The Greek Financial Crises: Getting by with the Half-Drachmai

Posted on 2/19/2019

Greek notes that were cut in half helped stave off government collapse during economic turmoil.

If you are relatively new to the world of numismatics you may think a banknote that is torn in half has little to no value. For the most part, it’s true, but then there are those uncommon exceptions, like the Greek half drachma notes from the early 20th century.

For this month’s article, we are going to explore why some of these notes were cut in half, and how they helped Greece’s government avoid total collapse despite economic troubles.

In the early 19th century, the Filiki Eteria, or Society of Friends, was founded in Odessa, in current day Ukraine. The secret organization’s goal was to promote Greek nationalism, overthrow their Ottoman rulers (who had ruled the region since the 15th century), and to establish an independent Greek state. These sentiments, as well as the Filiki Eteria itself, grew in strength and spread throughout the region until, in 1821, several revolts broke out against the Ottomans.

In order to finance the revolution, an organization of British bankers loaned £800,000 to the leaders of the Greek rebels. The English financiers saw the potential for a Greek state to become a future business partner, one that would be reliant upon Britain for manufactured goods, especially arms. Within four years, before Greece was even officially recognized as an independent nation, they had to default on the loan (many Greeks consider 1827 to be the beginning of Greek statehood, the year that the First Hellenic Republic was founded, although the major European nations did not recognize Greece as an independent state until 1830). This first brush with insolvency would set an unfortunate precedent for future financial issues in Greece.

1895-1907 Greece, Ionian Bank 10 New Drachmai (Pick# S143b), front. PMG graded 20 Very Fine. Figure 1: The 10 Drachmai note, like this one, were cut in half in 1910 and each half was considered as a 5 drachmai note.
Click image to enlarge.

1897 Greece, National Bank 5 Drachmai(Pick# 42), front
PMG graded Choice About Uncirculated 58. Figure 2: One of the Greek 5 drachmai notes that avoided being cut in half to help cover a government deficit.
Click image to enlarge.

Greece would once more declare bankruptcy in 1893. The economic depression led to a much-higher demand for smaller bills (the 10 drachmai being the smallest denomination available at the time).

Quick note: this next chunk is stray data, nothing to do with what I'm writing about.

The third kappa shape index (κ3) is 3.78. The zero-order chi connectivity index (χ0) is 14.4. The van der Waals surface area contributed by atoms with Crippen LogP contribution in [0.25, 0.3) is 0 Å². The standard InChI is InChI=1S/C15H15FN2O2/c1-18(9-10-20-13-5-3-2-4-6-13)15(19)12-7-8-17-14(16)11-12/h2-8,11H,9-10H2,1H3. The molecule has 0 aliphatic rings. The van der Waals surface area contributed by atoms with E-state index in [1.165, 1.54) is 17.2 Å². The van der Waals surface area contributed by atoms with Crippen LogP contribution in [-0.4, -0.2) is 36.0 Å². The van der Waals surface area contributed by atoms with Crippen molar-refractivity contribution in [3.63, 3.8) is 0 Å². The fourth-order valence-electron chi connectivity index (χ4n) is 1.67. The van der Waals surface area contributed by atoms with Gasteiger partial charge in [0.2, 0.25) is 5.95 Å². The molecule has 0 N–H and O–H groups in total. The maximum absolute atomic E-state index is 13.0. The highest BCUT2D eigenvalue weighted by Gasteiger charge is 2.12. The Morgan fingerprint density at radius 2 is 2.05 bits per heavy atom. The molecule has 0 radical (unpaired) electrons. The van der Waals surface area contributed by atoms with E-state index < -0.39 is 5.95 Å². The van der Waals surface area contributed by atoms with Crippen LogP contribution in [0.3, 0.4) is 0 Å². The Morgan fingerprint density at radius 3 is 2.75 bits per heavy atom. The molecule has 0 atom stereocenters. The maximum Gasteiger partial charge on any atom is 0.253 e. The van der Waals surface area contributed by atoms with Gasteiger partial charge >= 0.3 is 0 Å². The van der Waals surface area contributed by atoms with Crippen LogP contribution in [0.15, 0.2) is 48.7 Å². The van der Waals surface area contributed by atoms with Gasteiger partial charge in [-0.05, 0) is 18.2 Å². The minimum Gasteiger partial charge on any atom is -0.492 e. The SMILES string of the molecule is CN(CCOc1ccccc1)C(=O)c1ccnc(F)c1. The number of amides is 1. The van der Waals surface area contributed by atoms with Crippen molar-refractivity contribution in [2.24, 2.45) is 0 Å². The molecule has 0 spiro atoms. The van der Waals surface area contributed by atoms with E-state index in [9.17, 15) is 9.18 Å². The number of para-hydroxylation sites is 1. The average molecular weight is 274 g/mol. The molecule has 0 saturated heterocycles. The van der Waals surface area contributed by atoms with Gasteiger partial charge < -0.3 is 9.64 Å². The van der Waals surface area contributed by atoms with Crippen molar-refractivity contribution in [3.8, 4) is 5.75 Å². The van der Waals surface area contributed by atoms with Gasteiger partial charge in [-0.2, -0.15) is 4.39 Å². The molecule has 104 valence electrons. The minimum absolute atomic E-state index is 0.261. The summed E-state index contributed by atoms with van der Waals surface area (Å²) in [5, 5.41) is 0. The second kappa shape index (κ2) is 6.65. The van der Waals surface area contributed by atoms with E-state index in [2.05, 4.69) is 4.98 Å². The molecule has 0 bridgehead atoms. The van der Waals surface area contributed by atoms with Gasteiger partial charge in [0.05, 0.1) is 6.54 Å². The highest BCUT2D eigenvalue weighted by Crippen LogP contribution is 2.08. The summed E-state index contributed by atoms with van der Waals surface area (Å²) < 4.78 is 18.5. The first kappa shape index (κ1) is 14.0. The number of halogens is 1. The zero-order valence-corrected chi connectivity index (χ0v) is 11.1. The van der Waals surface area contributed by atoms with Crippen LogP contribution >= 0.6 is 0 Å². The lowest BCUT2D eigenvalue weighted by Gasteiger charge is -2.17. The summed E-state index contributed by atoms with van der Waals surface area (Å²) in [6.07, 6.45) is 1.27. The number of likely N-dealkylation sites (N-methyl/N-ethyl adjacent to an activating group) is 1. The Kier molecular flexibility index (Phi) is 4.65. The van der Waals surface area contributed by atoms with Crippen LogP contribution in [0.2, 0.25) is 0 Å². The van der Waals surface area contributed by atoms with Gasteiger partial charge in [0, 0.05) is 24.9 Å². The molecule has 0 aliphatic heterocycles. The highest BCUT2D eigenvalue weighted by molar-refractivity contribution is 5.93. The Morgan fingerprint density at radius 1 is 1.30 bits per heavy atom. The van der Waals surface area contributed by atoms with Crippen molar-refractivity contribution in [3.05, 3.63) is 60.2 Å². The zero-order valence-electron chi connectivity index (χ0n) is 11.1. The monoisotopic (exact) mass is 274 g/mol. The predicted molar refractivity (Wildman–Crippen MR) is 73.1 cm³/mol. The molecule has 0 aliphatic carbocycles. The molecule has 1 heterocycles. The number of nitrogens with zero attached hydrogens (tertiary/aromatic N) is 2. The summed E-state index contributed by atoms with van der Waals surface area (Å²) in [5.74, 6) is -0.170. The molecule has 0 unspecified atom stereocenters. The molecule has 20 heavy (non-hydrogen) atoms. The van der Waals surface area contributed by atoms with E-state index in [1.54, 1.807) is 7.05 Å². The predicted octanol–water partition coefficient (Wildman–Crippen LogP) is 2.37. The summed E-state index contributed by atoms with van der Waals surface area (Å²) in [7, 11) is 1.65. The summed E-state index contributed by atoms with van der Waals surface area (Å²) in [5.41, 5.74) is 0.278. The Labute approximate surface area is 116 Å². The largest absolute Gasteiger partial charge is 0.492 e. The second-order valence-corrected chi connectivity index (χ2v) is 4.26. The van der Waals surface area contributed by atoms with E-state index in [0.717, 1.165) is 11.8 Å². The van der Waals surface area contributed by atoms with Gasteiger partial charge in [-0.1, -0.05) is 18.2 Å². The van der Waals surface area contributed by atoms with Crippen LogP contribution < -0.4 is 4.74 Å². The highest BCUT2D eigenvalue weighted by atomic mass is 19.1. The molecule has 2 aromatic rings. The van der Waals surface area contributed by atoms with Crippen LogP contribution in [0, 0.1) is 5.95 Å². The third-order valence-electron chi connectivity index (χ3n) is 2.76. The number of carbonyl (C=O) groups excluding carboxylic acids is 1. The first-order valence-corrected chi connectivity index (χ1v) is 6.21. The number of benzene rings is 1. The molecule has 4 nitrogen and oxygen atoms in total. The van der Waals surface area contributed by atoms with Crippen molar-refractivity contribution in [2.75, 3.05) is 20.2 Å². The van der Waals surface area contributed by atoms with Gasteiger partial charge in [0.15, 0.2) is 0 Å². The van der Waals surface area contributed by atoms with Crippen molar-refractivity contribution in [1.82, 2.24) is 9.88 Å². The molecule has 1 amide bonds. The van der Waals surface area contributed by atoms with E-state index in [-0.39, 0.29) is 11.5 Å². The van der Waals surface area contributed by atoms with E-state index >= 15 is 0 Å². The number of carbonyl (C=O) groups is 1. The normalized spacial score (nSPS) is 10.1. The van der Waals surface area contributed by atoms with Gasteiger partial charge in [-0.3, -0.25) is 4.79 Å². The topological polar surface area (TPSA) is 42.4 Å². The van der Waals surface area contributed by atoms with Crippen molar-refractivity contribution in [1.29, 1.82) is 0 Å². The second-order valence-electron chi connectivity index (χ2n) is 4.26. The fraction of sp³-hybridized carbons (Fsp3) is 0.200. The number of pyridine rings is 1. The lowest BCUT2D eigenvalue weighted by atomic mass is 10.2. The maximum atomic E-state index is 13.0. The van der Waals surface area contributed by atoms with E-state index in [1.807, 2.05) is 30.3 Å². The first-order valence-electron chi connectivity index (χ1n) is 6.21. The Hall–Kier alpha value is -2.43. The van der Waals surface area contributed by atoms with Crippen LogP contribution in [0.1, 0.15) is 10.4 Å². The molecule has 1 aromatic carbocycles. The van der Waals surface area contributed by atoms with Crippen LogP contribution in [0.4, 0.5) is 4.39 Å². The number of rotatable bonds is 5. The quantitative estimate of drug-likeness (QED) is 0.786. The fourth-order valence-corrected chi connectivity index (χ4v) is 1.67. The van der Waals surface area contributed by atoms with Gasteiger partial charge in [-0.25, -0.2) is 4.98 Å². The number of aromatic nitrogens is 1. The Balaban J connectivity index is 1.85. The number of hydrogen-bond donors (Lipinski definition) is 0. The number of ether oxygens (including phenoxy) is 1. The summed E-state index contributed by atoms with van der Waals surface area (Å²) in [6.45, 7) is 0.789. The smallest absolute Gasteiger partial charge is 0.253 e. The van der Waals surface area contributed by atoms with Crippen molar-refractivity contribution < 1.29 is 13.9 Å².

Even after a 5 drachmai note was issued in 1897 (see Figure 2), the people continued the practice of cutting notes, despite the fact that new notes issued had printed on them the clause "ΑΠΑΓΟΡΕΥΕΤΑΙ ΝΑ ΚΟΠΤΩΝΤΑΙ ΕΙΣ ΔΥΟ ΝΟΜΟΣ ΒΥΧΑ" (It is prohibited by law to cut in two pieces).

The Greek government and National Bank must have either realized that the note cutting worked, or simply taken on the attitude of, “if you can’t beat them, join them,” because they would end up using a similar trick less than two decades later.

1922 Greece, National Bank 5 Drachmai = 2 1/2 Drachmai(Pick# 58), front
PMG graded About Uncirculated 53. Figure 3: The half-notes that depicted the Greek crown, like this one, were the stand in for a 6.5% bond while the other half would be exchanged for a newly issued 2 ½ Drachmai note.
Click image to enlarge.

The economic depression of the 1920s affected many nations around the globe, including Greece. In 1922, the Greek government issued a forced loan in order to finance their growing budget deficit. On April 1, 1922, the government decreed that half of all bank notes had to be surrendered and exchanged for 6.5% bonds. The notes (see figure 2) were then cut in half, with the portion bearing the Greek crown (see figure 3) standing in for the bonds while the other half was exchanged for a new issue of central bank notes at half the original value.

The forced loan raised 1.6 billion drachmai, or roughly the size of the deficit. The half-drachmai trick once again proved to be only a temporary fix and the economy continued to flounder. The financial woes, thanks to high inflation and a disastrous military campaign into Asia Minor, helped lead to the abolishment of the Greek monarchy in 1924, resulting in the short-lived Second Hellenic Republic.

1926 Greece, National Bank 500 Drachmai(Pick# 82), front
PMG graded About Uncirculated 50 Net. Figure 4: Another compulsory loan was issued in 1926, this time for the old National Bank 50 to 1000 drachmai notes. As before, the note was cut and one portion was exchanged for a new note at ¾ the original face value and the other ¼ would be exchanged for debentures.
Click image to enlarge.

While Greece has a long history of insolvency, it is not the only nation to face economic problems. For example, between 1900 and 1945 alone, Germany, Spain, Austria, Portugal and France defaulted on loans 30 separate times.

Today, many nations run their economies on a deficit (the United States deficit for the 2019 fiscal year is $985 billion). Furthermore, much of the development in Greece could not have been accomplished if it had not taken out loans. In other words, bankruptcy is favorable to decline. And, finally, if it weren’t for Greece’s deficit, we would not have these cool-looking half-drachmai!


  • Amadeo, K. (2019). Current US Federal Budget Deficit. The Balance. Retrieved from>
  • Chatziioannou, M.C. (2013). War, Crisis and Sovereign Loans: The Greek War of Independence and British Economic Expansion in the 1820s. The Historical Review, 10, 33-55. Retrieved from
  • Diniakos, A. (2015). A Brief History of Greek Debt. Vice Greece. Retrieved from
  • Makinen, G. E. & Woodward, G.T. (1996) Funding crises in the aftermath of World War I. In R. Dornbusch & M. Draghi (eds.), Public Debt Management: Theory and History (2nd ed.). New York, New York: Cambridge University Press. Retrieved from

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